MRU team to tackle world’s highest peak
Pamela Di Pinto
Two of Mount Royal University’s own are expected to reach new heights next month.
Professor Trevor Day and fourth-year health sciences student Michael Tymko will embark on a high-altitude human physiology research expedition to Mount Everest next month.
“Scientifically, this is an incredible experience,” Day said.
Starting April 21, Day and Tymko will spend six weeks working alongside a 25-member team of investigators from six countries, led by Dr. Philip Ainslie from UBC’s School of Health and Exercise Sciences Okanagan campus.
The group will start in Kathmandu, the capital of Nepal, before trekking to the Ev-K2 CNR Pyramid Laboratory, an international research facility located near the Everest base camp.
Once there, they will spend three weeks carrying out 12 to 14 experiments on brain blood flow, pulmonary function, cardiovascular function, control of breathing, sleep and acclimatization. The goal is to better understand how the body responds to low oxygen levels.
“We’re not setting out to treat and solve any clinical problem directly,” Day said. “We’re just trying to understand underlying physiology.”
All the investigators will be helping with each other’s studies, either as co-investigators, subjects, or both.
The team is nearly finished with baseline tests, started in late February in Kelowna. The plan is to repeat the tests at the Pyramid Laboratory, 5,050 metres above sea level, and compare them to the results from Kelowna, elevation 344 metres.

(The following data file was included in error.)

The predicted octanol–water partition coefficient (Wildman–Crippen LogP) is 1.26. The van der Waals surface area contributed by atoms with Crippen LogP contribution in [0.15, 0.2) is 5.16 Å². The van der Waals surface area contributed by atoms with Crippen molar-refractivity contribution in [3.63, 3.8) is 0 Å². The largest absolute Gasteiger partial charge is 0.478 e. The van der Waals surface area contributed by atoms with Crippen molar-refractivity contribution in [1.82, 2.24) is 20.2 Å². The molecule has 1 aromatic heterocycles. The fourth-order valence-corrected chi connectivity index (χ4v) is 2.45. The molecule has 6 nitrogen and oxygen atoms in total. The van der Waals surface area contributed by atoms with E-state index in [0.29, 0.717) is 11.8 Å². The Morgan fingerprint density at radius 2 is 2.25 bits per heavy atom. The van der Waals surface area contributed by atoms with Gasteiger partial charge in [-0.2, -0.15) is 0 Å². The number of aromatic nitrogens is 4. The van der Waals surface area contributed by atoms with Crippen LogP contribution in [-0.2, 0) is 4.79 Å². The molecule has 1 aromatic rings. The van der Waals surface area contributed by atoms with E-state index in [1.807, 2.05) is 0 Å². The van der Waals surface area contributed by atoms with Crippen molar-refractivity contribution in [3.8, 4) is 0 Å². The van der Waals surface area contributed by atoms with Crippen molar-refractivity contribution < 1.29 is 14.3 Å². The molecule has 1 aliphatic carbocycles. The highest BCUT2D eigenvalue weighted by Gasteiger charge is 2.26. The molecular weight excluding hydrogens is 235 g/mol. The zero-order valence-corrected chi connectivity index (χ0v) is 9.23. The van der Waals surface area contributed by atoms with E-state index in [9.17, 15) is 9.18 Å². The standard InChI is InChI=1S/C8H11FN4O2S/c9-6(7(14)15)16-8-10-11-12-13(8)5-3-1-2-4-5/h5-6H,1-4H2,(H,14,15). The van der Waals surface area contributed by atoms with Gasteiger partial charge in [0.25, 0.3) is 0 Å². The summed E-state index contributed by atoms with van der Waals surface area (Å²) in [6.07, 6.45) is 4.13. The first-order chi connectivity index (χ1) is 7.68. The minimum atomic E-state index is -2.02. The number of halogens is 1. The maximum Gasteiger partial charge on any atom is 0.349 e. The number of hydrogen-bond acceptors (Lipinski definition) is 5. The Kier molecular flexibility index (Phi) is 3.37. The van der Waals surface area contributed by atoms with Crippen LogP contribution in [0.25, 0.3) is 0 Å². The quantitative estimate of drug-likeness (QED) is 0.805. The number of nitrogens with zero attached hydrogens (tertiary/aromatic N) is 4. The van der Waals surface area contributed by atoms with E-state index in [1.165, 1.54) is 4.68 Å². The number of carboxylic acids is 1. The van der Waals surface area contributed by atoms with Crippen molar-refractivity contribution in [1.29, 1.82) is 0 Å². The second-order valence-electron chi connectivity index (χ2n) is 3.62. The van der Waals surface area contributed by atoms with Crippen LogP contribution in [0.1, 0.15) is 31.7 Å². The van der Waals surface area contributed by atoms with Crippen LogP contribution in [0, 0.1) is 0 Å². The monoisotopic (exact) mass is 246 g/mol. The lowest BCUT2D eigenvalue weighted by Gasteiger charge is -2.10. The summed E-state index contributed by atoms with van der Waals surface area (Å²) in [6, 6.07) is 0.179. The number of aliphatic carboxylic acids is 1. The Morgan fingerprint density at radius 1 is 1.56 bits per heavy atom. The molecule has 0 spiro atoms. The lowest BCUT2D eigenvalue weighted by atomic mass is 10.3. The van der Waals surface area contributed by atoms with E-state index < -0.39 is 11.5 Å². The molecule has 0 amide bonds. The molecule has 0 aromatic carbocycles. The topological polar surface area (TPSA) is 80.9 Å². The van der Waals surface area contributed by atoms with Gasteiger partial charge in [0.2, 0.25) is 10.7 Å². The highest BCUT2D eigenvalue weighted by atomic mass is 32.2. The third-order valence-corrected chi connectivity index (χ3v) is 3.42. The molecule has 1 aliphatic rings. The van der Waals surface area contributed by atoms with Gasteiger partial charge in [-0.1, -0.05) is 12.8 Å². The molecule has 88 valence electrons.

The oxygen in the atmosphere at the hut is just over half that of Vancouver.
Day, a former lifeguard, CPR instructor and EMT, said participating in the expedition “seemed like a really good fit.”
His research will compare anterior (front) and posterior (back) brain blood flow in response to changes in blood gases and various pharmacological interventions.
“What I’m most excited about is to bring it back to the classroom and show my students how cool physiology can be,” Day said. “We are nerdy scientists, but we’re not just nerdy scientists. I think this is pretty fantastic stuff we’re doing.”
Day praised Tymko for his contribution to the expedition: a portable exercise bike that can be transported up to the hut in pieces, re-assembled, and used in at least three studies investigating cardiac, lung and brain function during graded exercise stress at high altitude.
“It was a bit of a journey just because there’s no guidelines really on how to build one,” Tymko said.
According to Day, Tymko has a knack for building things, a talent that surfaced during their research work together last summer and again last semester when he built a one-of-a-kind lower body negative pressure box.
Tymko credits his tinkering talents to his dad and “fooling around in the garage.”
“I don’t find it too difficult. It just takes patience and a lot of thinking,” he said.
Tymko said he is heading into the expedition nervous about the inevitable mountain sickness, but more excited about the trip’s networking and educational opportunities.
“Basically, I just want to be like a sponge and soak up as much information as I can from all of them.”
The pair will be back in Canada the first week of June.
Track the team’s progress during the expedition by visiting Day’s blog at stressfiles.wordpress.com.